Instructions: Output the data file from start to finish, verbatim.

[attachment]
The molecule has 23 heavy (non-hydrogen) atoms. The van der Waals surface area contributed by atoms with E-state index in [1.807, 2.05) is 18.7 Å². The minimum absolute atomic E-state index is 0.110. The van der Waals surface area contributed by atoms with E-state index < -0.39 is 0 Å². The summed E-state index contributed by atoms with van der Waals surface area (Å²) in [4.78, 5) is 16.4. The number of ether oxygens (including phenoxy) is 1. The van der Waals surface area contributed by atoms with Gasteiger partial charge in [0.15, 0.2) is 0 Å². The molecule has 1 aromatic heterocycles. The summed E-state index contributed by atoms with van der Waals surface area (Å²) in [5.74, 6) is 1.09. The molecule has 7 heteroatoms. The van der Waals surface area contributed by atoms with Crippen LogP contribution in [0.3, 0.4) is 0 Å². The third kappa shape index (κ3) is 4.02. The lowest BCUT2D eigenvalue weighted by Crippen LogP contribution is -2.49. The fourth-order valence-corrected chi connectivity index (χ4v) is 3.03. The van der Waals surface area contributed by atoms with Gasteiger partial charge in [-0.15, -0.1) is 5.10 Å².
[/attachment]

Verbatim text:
The molecule has 23 heavy (non-hydrogen) atoms. The van der Waals surface area contributed by atoms with E-state index in [1.807, 2.05) is 18.7 Å². The minimum absolute atomic E-state index is 0.110. The van der Waals surface area contributed by atoms with E-state index < -0.39 is 0 Å². The summed E-state index contributed by atoms with van der Waals surface area (Å²) in [4.78, 5) is 16.4. The number of ether oxygens (including phenoxy) is 1. The van der Waals surface area contributed by atoms with Gasteiger partial charge in [0.15, 0.2) is 0 Å². The molecule has 1 aromatic heterocycles. The summed E-state index contributed by atoms with van der Waals surface area (Å²) in [5.74, 6) is 1.09. The molecule has 7 heteroatoms. The van der Waals surface area contributed by atoms with Crippen LogP contribution in [0.3, 0.4) is 0 Å². The third kappa shape index (κ3) is 4.02. The lowest BCUT2D eigenvalue weighted by Crippen LogP contribution is -2.49. The fourth-order valence-corrected chi connectivity index (χ4v) is 3.03. The van der Waals surface area contributed by atoms with Gasteiger partial charge in [-0.15, -0.1) is 5.10 Å².